Schedule 3—Pension age ................................................... 12

Background ............................................................................ 12

Age pension age increase .................................................... 12

Key issues and provisions ...................................................... 12

Provisions ............................................................................ 13

Concluding comments ....................................................... 13

Warning: All viewers of this digest are advised to visit the disclaimer appearing at the end of this document. The disclaimer sets out the status and purpose of the digest. Veterans’ Affairs Legislation Amendment (Budget and Other Measures) Bill 2016 3

Purpose of the Bill The Veterans' Affairs Legislation Amendment (Budget and Other Measures) Bill 2016 (the Bill) amends the Military Rehabilitation and Compensation Act 20041 (the MRCA) and the Veterans’ Entitlements Act 19862 (the VEA) to:

• allow for an interim incapacity payment at 100 per cent of normal earnings to be paid until information is received about an individual’s Commonwealth superannuation entitlements, and their final incapacity payment rate can be determined

• extend access to non-liability mental health treatment to all past and current members of the Australian Defence Force (ADF) irrespective of how long or where they served, or the type of service, and

• align the end date for veterans’ incapacity payments with the incremental increase in the Age Pension age (to 67 by 2024).

The measures were announced in the 2016-17 Budget.3 The measures are expected to cost $43.6 million over the forward estimates period.4

Structure of the Bill and the Bills Digest The Bill is divided into three Schedules. This Bills Digest will address the background, key issues and provisions for each Schedule in separate sections.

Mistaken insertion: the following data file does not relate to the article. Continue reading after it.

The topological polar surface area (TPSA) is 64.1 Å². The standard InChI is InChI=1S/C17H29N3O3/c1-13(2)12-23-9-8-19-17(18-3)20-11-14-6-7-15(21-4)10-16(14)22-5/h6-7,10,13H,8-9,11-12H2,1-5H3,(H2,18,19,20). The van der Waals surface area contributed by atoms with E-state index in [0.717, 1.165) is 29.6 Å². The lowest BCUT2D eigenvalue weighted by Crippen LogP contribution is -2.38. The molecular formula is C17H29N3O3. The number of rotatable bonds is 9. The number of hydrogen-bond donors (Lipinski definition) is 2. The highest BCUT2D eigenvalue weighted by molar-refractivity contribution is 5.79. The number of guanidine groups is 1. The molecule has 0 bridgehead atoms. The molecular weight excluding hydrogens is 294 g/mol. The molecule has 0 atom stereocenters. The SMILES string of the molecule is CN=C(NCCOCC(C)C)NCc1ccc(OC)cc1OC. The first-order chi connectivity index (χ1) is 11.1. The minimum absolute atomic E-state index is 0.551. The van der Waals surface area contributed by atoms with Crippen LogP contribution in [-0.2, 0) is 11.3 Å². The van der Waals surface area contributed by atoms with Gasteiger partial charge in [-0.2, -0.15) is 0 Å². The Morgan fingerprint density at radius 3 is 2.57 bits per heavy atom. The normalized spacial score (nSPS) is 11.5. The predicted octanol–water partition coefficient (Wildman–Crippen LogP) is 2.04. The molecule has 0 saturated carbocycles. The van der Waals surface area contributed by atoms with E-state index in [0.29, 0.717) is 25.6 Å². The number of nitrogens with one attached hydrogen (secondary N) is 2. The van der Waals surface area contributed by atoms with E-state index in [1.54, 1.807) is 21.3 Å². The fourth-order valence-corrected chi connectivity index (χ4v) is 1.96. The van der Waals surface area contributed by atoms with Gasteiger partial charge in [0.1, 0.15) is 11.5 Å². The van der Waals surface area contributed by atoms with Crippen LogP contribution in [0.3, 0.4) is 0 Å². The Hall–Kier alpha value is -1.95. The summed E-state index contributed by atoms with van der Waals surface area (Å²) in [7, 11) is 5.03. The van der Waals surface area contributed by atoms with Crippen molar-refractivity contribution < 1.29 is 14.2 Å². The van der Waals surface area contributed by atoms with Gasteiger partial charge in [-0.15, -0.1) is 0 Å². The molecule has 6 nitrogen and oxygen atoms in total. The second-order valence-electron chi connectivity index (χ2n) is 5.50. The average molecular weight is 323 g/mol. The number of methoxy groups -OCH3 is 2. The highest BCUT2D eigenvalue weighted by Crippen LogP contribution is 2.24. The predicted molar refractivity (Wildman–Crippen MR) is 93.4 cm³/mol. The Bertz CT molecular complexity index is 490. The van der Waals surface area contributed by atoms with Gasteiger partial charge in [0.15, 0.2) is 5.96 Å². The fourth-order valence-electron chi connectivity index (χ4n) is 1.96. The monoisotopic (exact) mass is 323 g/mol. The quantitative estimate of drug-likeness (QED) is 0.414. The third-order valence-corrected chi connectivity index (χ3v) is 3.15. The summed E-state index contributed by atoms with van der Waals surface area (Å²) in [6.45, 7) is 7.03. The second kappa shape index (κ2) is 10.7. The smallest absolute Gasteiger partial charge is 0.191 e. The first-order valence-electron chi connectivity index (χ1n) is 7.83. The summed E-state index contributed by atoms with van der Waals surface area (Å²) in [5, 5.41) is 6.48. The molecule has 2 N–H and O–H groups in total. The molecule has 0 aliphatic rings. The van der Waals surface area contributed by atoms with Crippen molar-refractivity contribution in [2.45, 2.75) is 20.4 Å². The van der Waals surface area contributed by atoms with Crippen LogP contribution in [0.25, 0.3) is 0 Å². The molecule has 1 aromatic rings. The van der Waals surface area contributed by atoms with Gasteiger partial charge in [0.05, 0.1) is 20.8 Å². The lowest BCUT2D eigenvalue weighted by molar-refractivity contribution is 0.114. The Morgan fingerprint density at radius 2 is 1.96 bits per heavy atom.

Committee consideration The Bill has not been referred to any Committee.

Senate Standing Committee for the Scrutiny of Bills The Senate Standing Committee for the Scrutiny of Bills had no comment to make on the Bill.5

Policy position of non-government parties/independents At the time of writing, the Opposition and non-government parties and independents had not stated a position on the Bill.

Position of major interest groups At the time of the Budget announcement, ex-service organisations and defence organisations welcomed the extension of eligibility for non-liability mental health treatment and the payment of interim incapacity payments at the rate of normal earnings.

The Returned and Services League of Australia (RSL) stated that they were pleased with the non-liability mental health treatment extension and ‘noted with pleasure’ the interim incapacity measure.6 However, the RSL stated that they were disappointed that the extension of non-liability health care did not cover non-mental health conditions such as muscular-skeletal conditions.7

The Alliance of Defence Service Organisations, representing a broad group of service and ex-service organisations, stated that they welcomed the extension of eligibility to non-liability health care for mental health conditions.8

Financial implications According to the Explanatory Memorandum for the Bill, the total cost of the three measures in the Bill is $43.6 million to 30 June 2020. Over the forward estimates period:

1. Military Rehabilitation and Compensation Act 2004 (the MRCA). 2. Veterans’ Entitlements Act 1986 (the VEA). 3. Australian Government, Budget measures: budget paper no. 2: 2016-17, p. 155. 4. Explanatory Memorandum, Veterans' Affairs Legislation Amendment (Budget and Other Measures) Bill 2016, p. 1. 5. Senate Standing Committee for the Scrutiny of Bills, Alert digest, 8, 2016, The Senate, 9 November 2016, p. 62. 6. Returned and Services League Australia, RSL national comment on the 2016-17 budget, media release, 2016. 7. Ibid.